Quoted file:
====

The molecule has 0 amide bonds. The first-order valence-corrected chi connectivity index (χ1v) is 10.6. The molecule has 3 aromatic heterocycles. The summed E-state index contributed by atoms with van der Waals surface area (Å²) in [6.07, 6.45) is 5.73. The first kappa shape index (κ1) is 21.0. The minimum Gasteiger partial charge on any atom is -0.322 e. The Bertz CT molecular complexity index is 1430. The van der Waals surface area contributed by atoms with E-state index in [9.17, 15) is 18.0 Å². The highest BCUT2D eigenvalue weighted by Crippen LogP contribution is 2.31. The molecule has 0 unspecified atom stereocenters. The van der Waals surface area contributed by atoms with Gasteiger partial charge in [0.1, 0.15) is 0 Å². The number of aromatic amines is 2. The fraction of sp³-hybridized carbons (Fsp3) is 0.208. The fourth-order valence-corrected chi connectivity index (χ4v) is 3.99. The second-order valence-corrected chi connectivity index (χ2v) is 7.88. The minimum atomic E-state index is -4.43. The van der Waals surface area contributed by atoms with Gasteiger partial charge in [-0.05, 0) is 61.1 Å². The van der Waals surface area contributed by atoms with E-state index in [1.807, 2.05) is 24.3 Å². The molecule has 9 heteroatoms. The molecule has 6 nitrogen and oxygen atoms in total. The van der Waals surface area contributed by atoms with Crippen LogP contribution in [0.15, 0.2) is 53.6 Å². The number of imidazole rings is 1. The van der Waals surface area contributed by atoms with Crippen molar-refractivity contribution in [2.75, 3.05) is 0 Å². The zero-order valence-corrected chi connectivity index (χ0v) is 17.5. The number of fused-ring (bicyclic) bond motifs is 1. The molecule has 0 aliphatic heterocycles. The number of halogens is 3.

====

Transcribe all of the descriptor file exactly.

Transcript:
The molecule has 0 amide bonds. The first-order valence-corrected chi connectivity index (χ1v) is 10.6. The molecule has 3 aromatic heterocycles. The summed E-state index contributed by atoms with van der Waals surface area (Å²) in [6.07, 6.45) is 5.73. The first kappa shape index (κ1) is 21.0. The minimum Gasteiger partial charge on any atom is -0.322 e. The Bertz CT molecular complexity index is 1430. The van der Waals surface area contributed by atoms with E-state index in [9.17, 15) is 18.0 Å². The highest BCUT2D eigenvalue weighted by Crippen LogP contribution is 2.31. The molecule has 0 unspecified atom stereocenters. The van der Waals surface area contributed by atoms with Gasteiger partial charge in [0.1, 0.15) is 0 Å². The number of aromatic amines is 2. The fraction of sp³-hybridized carbons (Fsp3) is 0.208. The fourth-order valence-corrected chi connectivity index (χ4v) is 3.99. The second-order valence-corrected chi connectivity index (χ2v) is 7.88. The minimum atomic E-state index is -4.43. The van der Waals surface area contributed by atoms with Gasteiger partial charge in [-0.05, 0) is 61.1 Å². The van der Waals surface area contributed by atoms with E-state index in [1.807, 2.05) is 24.3 Å². The molecule has 9 heteroatoms. The molecule has 6 nitrogen and oxygen atoms in total. The van der Waals surface area contributed by atoms with Crippen LogP contribution in [0.15, 0.2) is 53.6 Å². The number of imidazole rings is 1. The van der Waals surface area contributed by atoms with Crippen molar-refractivity contribution in [2.75, 3.05) is 0 Å². The zero-order valence-corrected chi connectivity index (χ0v) is 17.5. The number of fused-ring (bicyclic) bond motifs is 1. The molecule has 0 aliphatic heterocycles. The number of halogens is 3.